Asset managers were executing plays in the stadium in 1996 while bankers were suiting up in the locker room, or so a report by Ernst & Young LLP metaphorically suggests.
E&Y's 1997 special report, "Managing the Value Network," finds that banks out-spent asset managers in every area of discretionary technology spending except customer sales and relationship service, where they trailed by 31 to 41 percent. This suggests that banks are still building their platforms, while their competitors are building their cash flow.
The E&Y data strongly suggests that while banks are making the right investmentsomainly in expensive data warehouses, which centralize information, and in other marketing-related areas like call centersothey are being outmaneuvered by the competition. Asset managers are using data warehouses more as marketing tools, while banksoperhaps reflecting a greater regulatory burdenouse them more for risk management.
Sixty-six percent of banks used data warehouses for risk management, compared with 40 percent for asset managers; conversely, 64 percent of banks used the resource for performance measurement, compared with 100 percent of asset managers. Acquiring accounts is considered much more expensive than keeping them.
"Banks are going to have to do better if they want to maintain market share," says Charles D. Peterson, national director for E&Y's financial services consulting practice. "If they don't, they'll fall behind in the competition for the customer base. But, they're making strong efforts in that direction right now."
On the plus side, the study says that bank respondents are beginning both to apply their data warehouses to their call center efforts and unbundle and re-bundle their financial services in more targeted ways. They are also leveraging ATM and branch networks to offer more functions, including mutual fund sales and insurance.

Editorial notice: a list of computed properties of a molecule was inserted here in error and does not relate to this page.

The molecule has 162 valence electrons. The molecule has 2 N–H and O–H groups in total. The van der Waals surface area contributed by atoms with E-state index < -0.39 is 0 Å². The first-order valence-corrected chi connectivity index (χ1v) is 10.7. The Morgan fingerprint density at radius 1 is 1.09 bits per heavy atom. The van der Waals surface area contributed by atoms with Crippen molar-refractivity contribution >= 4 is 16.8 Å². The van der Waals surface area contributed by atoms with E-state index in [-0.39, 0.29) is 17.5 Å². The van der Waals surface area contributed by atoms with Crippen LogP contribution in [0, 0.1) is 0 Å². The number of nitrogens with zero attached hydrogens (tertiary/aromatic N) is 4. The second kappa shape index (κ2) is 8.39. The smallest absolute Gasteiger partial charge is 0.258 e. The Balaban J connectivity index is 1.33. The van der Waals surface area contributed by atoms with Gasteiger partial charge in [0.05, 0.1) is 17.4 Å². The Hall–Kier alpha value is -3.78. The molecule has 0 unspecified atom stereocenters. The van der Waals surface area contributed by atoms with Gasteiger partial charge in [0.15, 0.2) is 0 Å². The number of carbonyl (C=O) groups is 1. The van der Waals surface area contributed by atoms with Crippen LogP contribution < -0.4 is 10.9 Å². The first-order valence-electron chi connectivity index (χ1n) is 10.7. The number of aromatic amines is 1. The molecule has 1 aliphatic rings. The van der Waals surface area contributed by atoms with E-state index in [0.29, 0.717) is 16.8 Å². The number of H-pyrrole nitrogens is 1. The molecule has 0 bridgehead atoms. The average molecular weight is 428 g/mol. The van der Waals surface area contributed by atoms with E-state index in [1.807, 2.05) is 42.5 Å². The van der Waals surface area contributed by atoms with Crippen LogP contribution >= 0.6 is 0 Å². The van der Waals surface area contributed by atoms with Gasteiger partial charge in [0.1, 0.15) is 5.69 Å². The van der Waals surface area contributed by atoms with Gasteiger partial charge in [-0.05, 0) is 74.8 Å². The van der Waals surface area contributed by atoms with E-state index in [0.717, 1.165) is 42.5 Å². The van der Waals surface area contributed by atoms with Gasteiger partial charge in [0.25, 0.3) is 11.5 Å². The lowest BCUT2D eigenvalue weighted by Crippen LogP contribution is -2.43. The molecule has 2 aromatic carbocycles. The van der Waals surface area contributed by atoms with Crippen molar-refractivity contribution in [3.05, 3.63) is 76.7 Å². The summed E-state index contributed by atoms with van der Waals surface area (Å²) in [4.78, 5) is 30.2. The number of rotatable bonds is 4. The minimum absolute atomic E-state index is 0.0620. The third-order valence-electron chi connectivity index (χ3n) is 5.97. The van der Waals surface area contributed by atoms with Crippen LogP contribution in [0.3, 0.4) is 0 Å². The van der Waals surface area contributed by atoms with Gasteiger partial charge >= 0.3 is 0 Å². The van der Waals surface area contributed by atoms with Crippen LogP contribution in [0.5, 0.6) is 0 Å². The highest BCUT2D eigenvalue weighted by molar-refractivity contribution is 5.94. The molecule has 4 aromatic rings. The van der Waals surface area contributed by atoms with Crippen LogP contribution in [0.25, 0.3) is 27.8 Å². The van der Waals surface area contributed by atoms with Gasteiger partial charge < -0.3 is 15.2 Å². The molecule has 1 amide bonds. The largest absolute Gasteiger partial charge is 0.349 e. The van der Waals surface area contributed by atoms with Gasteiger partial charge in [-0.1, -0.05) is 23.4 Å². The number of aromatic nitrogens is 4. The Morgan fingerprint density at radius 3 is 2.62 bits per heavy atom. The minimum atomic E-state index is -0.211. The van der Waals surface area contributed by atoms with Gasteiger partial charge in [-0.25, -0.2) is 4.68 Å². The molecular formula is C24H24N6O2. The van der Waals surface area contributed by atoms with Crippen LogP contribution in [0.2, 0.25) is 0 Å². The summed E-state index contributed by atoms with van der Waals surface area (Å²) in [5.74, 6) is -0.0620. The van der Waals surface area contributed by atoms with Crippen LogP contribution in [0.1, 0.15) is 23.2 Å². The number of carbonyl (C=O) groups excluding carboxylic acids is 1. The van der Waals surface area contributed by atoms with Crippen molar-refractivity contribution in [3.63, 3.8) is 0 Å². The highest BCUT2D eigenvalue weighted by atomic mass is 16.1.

The E&Y study urges banks to take a product management approach to financial services sales and analyze sales results by more than just profitability. Among the questions that should be asked: Do customers think they're getting better service; what response is the bank getting to the offering; is the product sold to the right market segment.
Good data warehousing can help in all these areas, foster understanding of customer behavior and exploiting market segmentation, according to the report.
Taking its recommendations on adopting a centralized information technology model further, the E&Y study urges banks to adopt the "one- touch" model for highly automated, 24-by-7 operations. This argues for steep investments in sophisticated platforms and re-engineering operations and systems, but ones that will achieve greater efficiencies. In "one-touch" operations, transactions are entered into the system once, at the point of sale. Either the employee or the customer can enter it; but once entered, the information is posted to all core systems, effectively eliminating the distinction between front- and back-office functions.
The result for operations, says E&Y sources, is lowered risk of service breaks, data errors, and lost paper, while creating an electronic audit trail and reducing or eliding traditional cost structures.